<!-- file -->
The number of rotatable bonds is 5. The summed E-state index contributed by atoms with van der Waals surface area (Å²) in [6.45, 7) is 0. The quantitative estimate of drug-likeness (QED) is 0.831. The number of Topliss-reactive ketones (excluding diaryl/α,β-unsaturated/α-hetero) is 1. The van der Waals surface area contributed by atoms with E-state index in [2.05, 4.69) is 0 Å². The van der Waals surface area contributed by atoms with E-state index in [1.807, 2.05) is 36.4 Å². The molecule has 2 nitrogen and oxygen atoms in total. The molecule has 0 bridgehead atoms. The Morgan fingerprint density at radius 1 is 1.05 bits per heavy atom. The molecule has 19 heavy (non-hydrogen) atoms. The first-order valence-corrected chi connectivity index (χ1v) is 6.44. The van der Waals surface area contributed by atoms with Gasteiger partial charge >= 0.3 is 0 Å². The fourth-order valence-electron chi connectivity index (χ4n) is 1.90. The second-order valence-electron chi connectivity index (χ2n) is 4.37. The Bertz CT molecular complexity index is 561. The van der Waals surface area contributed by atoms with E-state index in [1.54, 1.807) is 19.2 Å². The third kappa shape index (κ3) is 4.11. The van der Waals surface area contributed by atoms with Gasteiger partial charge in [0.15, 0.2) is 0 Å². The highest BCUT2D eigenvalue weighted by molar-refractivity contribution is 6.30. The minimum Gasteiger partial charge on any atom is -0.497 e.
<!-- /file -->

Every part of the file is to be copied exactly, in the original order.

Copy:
The number of rotatable bonds is 5. The summed E-state index contributed by atoms with van der Waals surface area (Å²) in [6.45, 7) is 0. The quantitative estimate of drug-likeness (QED) is 0.831. The number of Topliss-reactive ketones (excluding diaryl/α,β-unsaturated/α-hetero) is 1. The van der Waals surface area contributed by atoms with E-state index in [2.05, 4.69) is 0 Å². The van der Waals surface area contributed by atoms with E-state index in [1.807, 2.05) is 36.4 Å². The molecule has 2 nitrogen and oxygen atoms in total. The molecule has 0 bridgehead atoms. The Morgan fingerprint density at radius 1 is 1.05 bits per heavy atom. The molecule has 19 heavy (non-hydrogen) atoms. The first-order valence-corrected chi connectivity index (χ1v) is 6.44. The van der Waals surface area contributed by atoms with Gasteiger partial charge >= 0.3 is 0 Å². The fourth-order valence-electron chi connectivity index (χ4n) is 1.90. The second-order valence-electron chi connectivity index (χ2n) is 4.37. The Bertz CT molecular complexity index is 561. The van der Waals surface area contributed by atoms with E-state index in [1.54, 1.807) is 19.2 Å². The third kappa shape index (κ3) is 4.11. The van der Waals surface area contributed by atoms with Gasteiger partial charge in [0.15, 0.2) is 0 Å². The highest BCUT2D eigenvalue weighted by molar-refractivity contribution is 6.30. The minimum Gasteiger partial charge on any atom is -0.497 e.